In 1919, however, the French avenged this humiliation and defeat: In that year, the Treaty of Versailles was concluded in the Hall of Mirrors, requiring Germany to pay war reparations. Although the treaty effectively ended World War I, many believe it paved the way for World War II.
Originally built solely as a hunting ground for the king and his entourage, the Palace of Versailles became a place where some of the most important events in human history took place a few centuries later: events that gave rise to the modern world as we know it. .
Heritage of the Palace of Versailles
Today, the Palace of Versailles is known as one of the most popular tourist destinations in France. Every year, more than four million people visit this historic site and are thrilled to see its magnificent architecture, beautiful fountains and information about its historical background. Sometimes concerts are held in the gardens of this palace in summer.
If we consider the Palace of Versailles as a symbol of France, we will have two completely opposite aspects of the history and culture of this country: on the one hand, we will see the taste of French artists and architects and the richness of the culture of this country, and on the other hand We will find out about its tumultuous history. When the construction of the Palace of Versailles was completed, it amazed (still excites) the people of the world and represented the power and greatness of France.
Over time, however, in the late eighteenth century, the palace became a symbol of the wealth of the French aristocracy: a class whose lives differed markedly from those of the common people and the ordinary class of society. The beginning of the Enlightenment in Europe also completely changed the way of thinking of French society, and since then the Palace of Versailles has been seen as a symbol of the old tyrannical monarchy.
Interesting facts about the Palace of Versailles
The Golden Gate of the Palace of Versailles was rebuilt in 2008. It was during the French Revolution that the gate of this palace was destroyed. Eighty meters of gold-plated steel rods and 100,000 gold leaves were used to reconstruct it. The reconstruction cost a total of € 5 million ($ 8 million) paid for by a number of charities.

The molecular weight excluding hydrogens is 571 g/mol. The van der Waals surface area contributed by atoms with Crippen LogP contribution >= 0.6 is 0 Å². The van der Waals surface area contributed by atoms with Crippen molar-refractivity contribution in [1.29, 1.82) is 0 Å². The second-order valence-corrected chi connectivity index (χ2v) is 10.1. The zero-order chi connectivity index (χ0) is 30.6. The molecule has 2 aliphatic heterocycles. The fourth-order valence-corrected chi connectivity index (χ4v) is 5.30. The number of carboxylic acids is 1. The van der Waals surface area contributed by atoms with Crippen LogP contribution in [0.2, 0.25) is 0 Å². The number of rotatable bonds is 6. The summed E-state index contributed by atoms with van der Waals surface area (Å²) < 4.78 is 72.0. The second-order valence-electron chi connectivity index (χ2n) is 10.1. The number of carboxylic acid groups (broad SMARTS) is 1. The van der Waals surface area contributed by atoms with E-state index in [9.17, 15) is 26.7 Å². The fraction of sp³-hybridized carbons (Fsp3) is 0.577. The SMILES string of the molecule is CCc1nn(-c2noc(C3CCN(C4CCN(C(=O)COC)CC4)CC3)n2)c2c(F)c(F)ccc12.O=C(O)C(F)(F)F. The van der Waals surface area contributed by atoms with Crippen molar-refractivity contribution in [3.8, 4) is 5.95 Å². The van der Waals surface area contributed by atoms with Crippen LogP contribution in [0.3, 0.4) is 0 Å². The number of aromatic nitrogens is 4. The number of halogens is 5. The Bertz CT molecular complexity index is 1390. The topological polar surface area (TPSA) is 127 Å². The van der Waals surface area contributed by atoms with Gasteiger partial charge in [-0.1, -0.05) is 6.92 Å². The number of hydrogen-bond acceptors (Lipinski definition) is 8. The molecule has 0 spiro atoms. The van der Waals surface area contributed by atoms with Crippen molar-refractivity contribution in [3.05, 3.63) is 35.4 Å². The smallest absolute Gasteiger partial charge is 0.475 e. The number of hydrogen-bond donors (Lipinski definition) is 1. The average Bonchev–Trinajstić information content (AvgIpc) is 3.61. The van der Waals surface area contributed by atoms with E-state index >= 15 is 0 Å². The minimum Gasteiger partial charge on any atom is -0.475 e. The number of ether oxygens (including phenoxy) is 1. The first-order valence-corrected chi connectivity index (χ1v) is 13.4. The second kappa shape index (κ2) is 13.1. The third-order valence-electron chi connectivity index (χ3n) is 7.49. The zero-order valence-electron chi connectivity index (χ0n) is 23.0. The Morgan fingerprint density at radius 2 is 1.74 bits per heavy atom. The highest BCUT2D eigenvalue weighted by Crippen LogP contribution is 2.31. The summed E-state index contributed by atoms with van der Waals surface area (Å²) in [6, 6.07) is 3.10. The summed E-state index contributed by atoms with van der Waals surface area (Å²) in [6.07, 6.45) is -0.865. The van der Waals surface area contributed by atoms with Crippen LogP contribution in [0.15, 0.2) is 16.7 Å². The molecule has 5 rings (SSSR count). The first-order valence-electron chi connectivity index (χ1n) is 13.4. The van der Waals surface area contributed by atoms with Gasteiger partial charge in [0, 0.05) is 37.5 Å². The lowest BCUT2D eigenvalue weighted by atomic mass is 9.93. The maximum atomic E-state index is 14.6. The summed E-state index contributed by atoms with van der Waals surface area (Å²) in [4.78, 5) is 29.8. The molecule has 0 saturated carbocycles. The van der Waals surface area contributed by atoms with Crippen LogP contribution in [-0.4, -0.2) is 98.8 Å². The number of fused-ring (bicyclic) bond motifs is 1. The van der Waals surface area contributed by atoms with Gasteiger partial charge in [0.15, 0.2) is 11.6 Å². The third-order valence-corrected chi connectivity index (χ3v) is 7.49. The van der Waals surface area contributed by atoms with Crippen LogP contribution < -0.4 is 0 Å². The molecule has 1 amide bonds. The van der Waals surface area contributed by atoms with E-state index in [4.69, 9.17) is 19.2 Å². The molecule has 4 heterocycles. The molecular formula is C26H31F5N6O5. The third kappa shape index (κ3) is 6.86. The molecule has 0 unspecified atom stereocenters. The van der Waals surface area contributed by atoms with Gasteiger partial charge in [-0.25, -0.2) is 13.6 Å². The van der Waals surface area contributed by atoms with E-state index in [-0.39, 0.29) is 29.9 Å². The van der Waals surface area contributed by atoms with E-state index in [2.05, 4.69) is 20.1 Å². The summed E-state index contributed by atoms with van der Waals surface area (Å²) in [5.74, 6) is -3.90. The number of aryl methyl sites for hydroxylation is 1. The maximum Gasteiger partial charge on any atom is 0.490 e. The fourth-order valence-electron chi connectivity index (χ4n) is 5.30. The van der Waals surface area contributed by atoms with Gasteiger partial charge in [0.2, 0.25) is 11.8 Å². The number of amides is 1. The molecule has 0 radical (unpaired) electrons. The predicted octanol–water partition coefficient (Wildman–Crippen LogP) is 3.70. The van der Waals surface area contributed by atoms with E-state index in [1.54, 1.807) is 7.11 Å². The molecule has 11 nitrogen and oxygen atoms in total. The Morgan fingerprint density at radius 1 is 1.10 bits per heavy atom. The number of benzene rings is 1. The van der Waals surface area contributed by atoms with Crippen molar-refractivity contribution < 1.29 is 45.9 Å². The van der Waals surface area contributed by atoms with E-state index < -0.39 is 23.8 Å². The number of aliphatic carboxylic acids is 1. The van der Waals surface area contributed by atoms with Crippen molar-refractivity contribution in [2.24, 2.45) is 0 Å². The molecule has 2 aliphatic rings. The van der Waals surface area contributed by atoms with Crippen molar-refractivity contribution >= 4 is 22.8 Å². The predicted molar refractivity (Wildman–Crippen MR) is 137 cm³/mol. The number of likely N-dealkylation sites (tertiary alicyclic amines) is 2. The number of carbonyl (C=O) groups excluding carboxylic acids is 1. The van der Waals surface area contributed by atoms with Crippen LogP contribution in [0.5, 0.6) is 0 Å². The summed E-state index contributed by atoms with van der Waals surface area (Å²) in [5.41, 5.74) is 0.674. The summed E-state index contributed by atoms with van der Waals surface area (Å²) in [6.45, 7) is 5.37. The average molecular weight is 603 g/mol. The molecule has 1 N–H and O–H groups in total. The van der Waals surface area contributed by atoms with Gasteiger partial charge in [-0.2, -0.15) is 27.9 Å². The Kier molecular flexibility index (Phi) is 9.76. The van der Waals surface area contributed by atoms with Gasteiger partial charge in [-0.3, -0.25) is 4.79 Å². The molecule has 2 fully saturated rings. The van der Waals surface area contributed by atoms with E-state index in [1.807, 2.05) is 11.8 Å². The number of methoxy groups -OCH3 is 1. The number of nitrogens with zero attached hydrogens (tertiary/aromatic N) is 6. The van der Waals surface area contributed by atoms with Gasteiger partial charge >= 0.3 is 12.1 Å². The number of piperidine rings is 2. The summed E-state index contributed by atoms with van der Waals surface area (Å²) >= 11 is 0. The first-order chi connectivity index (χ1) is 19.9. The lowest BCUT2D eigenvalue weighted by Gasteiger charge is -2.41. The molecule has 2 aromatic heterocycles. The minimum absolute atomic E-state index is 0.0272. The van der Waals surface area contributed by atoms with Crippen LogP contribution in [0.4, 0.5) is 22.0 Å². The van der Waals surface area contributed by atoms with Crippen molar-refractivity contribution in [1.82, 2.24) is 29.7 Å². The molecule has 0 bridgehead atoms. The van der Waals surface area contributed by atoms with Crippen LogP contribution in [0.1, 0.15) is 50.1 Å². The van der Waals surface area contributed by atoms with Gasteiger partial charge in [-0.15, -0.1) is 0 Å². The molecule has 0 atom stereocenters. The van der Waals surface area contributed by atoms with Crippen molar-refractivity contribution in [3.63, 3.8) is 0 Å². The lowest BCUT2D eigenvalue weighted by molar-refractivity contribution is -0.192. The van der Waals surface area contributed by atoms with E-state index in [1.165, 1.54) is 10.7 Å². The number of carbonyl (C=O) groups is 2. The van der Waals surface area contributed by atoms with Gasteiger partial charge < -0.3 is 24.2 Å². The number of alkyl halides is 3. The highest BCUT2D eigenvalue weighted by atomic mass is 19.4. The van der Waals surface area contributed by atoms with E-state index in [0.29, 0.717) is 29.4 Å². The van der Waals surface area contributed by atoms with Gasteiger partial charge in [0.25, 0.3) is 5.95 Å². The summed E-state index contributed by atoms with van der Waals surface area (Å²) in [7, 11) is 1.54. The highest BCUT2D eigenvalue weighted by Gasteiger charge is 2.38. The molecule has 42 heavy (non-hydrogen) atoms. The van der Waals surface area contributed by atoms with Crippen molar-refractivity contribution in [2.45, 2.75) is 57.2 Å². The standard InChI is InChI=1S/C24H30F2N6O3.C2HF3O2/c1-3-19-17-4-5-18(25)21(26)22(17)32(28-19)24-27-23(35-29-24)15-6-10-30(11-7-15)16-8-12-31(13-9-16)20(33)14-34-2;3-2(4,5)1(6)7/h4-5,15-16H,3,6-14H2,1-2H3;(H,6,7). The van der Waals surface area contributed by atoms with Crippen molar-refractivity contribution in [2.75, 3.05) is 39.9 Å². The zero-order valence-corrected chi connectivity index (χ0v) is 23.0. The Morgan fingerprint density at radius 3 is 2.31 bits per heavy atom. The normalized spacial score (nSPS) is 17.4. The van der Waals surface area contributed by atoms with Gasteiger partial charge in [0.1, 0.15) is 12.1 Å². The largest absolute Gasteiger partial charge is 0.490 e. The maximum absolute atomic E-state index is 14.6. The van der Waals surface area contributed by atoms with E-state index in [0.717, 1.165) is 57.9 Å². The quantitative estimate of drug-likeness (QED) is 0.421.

The Golden Gate
A total of 36,000 workers were used to build the Palace of Versailles and its gardens. The palace has a capacity of 5,000 people.
The Palace of Versailles has 2153 windows, 1,200 fireplaces, 700 rooms and more than 67 steps.
Much of the furniture in the Palace of Versailles was either sold or transferred to other museums during the unrest of the French Revolution. It was later, during the palace’s reconstruction and restoration, that many of the works of art were returned to their original location and housed in the palace’s own museum.
Many valuable works of art and paintings were used to decorate the Palace of Versailles. It is estimated that the number of paintings used in the palace reached 6,000 and the number of other valuable furniture and items reached 5,000.
Louis XIV had allocated one-third of the total capital for the construction of the Palace of Versailles to its fountains.
There are a total of 400 statues in the gardens of this palace.
Hundreds of crew worked in the kitchen of the Palace of Versailles. However, the relatively long distance from the kitchen to the palace dining hall meant that most of the King’s food was served cold.
The actual cost of building the Palace of Versailles is an issue that historians are still debating and have yet to come up with a definitive answer, as the value of the currency of that time can not be measured with certainty compared to today’s currency, although estimates have been made According to them, the final cost of building the palace was between two billion dollars (1994 US dollars) up to a maximum of 299,520,000,000,000 dollars.
In 2015, a film directed by Alan Rickman was released, which tells the story of how the gardens of the Palace of Versailles were built. Kate Winslet is one of the famous actors in this film who plays the role of garden designer and Alan Rickman himself has played the role of Louis XIV.